Woodford Files: The Healthy Debate Around Vaccines

Wow, we’re only two months into 2015, and it’s been a sizzling year already. In the health community, the controversy around vaccinations is raging, with passionate voices speaking out on all sides of the debate. After we broke the story last month about research linking vaccines to autism, both Helke Ferrie and Vitality received a barrage of responses – some highly supportive of the article and others angrily opposed. One response worthy of note came from Edda West in B.C., founder of Vaccine Choice Canada and long time vaccine educator. She pointed out that the MMR vaccine does not contain the mercury-based preservative Thimerosal, as had been stated in the article, but instead contains genetically modified retroviruses. We were grateful to have this error brought to our attention, and have published a detailed correction notice on page 76.

Also weighing in on the subject was Dr. Frank Shallenberger, MD, who stated in a recent issue of his Second Opinion newsletter: “No matter what they tell you, the [MMR] vaccine is not safe. Over 78 studies have been published that show a distinct relationship between the [MMR] vaccine and autism. The incidence of autism in those darned Amish people who just refuse to vaccinate their children is an amazing zero.”

You can find links to several of those 78 studies at the end of Helke Ferrie’s vaccine feature The Illusion of Vaccine Safety – Update and Correction Notice.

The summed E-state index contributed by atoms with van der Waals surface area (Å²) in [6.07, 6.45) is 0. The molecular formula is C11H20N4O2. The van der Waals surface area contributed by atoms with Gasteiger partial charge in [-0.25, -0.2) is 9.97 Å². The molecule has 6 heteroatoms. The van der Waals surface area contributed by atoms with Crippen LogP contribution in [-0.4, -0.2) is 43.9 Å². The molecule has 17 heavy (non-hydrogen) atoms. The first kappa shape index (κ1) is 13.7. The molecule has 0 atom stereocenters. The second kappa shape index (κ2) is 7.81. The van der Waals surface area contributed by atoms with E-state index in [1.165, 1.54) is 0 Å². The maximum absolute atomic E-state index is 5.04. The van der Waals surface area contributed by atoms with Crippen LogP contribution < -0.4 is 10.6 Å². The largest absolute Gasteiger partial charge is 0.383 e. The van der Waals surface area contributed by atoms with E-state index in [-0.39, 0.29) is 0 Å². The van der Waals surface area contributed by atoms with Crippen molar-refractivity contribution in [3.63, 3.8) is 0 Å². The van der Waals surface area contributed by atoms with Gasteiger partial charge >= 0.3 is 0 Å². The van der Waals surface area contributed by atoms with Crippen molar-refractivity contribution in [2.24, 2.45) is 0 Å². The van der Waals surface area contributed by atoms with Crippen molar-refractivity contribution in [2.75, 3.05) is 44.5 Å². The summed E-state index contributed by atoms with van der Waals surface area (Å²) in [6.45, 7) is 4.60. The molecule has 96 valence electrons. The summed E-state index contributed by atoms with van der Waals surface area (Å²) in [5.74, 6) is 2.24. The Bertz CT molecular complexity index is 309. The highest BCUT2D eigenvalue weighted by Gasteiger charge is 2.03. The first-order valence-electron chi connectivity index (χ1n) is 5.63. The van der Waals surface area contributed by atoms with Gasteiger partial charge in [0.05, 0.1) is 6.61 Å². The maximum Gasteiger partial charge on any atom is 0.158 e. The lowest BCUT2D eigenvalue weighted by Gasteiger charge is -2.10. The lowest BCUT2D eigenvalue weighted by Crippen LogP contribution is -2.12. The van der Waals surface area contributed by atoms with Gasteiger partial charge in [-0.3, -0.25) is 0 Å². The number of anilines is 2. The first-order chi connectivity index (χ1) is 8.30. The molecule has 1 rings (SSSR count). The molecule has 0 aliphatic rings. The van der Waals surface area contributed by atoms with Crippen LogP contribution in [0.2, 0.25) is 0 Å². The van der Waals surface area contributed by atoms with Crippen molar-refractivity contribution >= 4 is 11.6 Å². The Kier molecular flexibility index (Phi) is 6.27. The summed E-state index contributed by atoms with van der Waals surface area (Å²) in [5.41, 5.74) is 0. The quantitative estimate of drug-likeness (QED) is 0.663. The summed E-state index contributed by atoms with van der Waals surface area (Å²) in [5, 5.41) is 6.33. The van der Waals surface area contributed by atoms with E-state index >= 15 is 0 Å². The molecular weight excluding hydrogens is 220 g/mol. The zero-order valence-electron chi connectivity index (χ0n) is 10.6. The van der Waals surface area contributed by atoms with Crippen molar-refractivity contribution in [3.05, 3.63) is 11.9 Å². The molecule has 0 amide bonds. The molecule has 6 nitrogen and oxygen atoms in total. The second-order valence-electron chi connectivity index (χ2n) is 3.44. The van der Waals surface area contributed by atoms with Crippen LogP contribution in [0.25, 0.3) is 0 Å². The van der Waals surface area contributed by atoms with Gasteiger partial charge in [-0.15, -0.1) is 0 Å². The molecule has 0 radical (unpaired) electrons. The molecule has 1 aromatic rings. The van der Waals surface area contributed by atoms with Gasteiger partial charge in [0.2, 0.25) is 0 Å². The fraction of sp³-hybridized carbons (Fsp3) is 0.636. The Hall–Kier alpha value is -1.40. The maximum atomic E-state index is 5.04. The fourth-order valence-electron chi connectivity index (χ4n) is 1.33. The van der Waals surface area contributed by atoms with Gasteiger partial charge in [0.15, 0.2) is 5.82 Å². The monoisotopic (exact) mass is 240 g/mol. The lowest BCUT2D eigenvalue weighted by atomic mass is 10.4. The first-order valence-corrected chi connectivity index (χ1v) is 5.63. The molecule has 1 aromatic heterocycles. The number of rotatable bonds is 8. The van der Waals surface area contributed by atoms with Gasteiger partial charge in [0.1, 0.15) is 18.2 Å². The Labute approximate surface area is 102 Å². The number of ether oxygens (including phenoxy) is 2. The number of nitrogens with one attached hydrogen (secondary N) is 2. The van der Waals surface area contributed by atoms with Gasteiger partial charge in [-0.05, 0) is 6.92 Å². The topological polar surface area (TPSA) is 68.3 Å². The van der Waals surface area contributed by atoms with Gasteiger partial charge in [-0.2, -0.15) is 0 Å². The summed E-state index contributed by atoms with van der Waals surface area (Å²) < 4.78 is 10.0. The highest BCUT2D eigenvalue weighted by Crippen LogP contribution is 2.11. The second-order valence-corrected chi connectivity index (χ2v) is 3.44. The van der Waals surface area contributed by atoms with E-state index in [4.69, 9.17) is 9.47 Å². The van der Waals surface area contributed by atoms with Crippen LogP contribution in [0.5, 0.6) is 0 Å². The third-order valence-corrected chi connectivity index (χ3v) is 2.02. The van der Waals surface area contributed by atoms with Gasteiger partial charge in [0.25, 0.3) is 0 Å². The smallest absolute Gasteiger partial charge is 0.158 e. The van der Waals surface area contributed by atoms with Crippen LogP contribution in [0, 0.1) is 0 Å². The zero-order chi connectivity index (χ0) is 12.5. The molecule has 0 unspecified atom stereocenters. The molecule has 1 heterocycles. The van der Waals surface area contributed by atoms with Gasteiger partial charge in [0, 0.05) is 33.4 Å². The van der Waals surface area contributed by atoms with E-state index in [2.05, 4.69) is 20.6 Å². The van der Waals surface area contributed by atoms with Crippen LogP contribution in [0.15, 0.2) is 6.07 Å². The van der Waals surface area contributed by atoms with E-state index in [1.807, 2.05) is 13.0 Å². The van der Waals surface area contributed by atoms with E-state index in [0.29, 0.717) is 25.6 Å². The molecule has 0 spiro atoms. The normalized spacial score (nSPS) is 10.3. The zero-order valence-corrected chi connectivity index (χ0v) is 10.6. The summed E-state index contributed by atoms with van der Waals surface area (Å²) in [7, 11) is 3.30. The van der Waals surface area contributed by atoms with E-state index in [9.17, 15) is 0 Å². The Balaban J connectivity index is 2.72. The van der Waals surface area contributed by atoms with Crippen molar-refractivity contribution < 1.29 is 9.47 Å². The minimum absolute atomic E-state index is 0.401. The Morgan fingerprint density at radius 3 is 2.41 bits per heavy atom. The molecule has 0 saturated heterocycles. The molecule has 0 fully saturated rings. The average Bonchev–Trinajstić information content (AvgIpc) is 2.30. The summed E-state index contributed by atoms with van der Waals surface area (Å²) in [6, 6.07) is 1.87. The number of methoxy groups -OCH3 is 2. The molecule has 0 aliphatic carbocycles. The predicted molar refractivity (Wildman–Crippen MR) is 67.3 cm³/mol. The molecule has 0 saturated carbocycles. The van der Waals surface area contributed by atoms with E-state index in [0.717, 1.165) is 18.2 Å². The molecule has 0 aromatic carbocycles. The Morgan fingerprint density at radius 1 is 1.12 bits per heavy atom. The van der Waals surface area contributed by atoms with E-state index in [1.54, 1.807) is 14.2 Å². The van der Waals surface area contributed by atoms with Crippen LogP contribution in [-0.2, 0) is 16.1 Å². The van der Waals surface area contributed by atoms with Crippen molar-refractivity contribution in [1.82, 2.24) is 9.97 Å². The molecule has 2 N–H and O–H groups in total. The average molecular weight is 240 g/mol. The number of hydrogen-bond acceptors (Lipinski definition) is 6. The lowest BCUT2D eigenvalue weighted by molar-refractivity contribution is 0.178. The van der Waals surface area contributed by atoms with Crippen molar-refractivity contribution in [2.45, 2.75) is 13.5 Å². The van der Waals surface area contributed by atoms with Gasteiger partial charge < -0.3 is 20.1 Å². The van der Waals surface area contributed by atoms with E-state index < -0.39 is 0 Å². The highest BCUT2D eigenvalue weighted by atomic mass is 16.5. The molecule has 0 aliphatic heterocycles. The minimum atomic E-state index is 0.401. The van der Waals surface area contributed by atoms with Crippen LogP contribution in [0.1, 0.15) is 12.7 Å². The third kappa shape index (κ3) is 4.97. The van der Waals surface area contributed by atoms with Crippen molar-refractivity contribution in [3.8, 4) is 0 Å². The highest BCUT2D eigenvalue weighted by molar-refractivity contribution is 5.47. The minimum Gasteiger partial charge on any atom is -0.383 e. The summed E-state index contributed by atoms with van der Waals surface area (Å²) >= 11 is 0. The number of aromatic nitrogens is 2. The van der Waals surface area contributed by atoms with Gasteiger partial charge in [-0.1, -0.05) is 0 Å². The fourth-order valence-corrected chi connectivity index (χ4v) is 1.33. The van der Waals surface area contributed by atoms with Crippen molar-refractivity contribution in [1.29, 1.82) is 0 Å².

To add more fuel to the fire, this month we carry an opinion piece by a mother from Montreal who puts forth an alternative view of measles, and asks us to consider that it could be a beneficial childhood disease which helps the immune system to mature and develop.

The fact that this woman, and so many others, are speaking out on all sides of the debate means it is getting a high degree of scrutiny. This will ultimately benefit consumers as we become better informed. After all, Vitality is not here to convince people to stop using conventional medicine. We are simply here to show that there are alternatives worthy of consideration, and it’s time for modern health care to evolve toward a more wholistic model that embraces a broader spectrum of possibilities. Indeed, we are all on the same side with the same desire to protect ourselves and our families from harm.

This month’s feature by David Carmichael, Vanessa’s Law Reinforces Need for Integrative Medicine, beautifully illustrates how conventional medicine can evolve. It tells the story of new reforms to federal drug safety legislation that were recently put in place after a young girl died from an adverse reaction to the heartburn drug, Prepulsid. And it points out that the medicine of the future will give the physician many more options for patient care that could actually improve outcomes: “With integrative medicine, physicians can use conventional treatments such as prescription drug therapy when necessary, but they and other practitioners can also use complementary therapies for treating health conditions, thereby healing people and restoring wellbeing.”

Also this month, we are celebrating the imminent arrival of spring with two features showcasing the power of green food. In Kale Cuisine, Linda Gabris shares recipes passed down by her grandmother that are chock full of nourishing and healing ingredients. These kale teas, soups, and cooked salads are sturdy enough to warm your innards during chilly late winter nights and early spring days. And our feature on Sprouts, written by the famous Steve Meyerowitz, introduces us to the power of baby plants which can be grown right in your own kitchen or plucked from the local grocers. As more studies are done on these precious little twinkles of energy, the power of sprouts to prevent and heal disease is gaining recognition. Their crunchy goodness is especially welcome in Canadian kitchens at this time of year when local greens are not yet in season.

Meantime, happy spring equinox! JW

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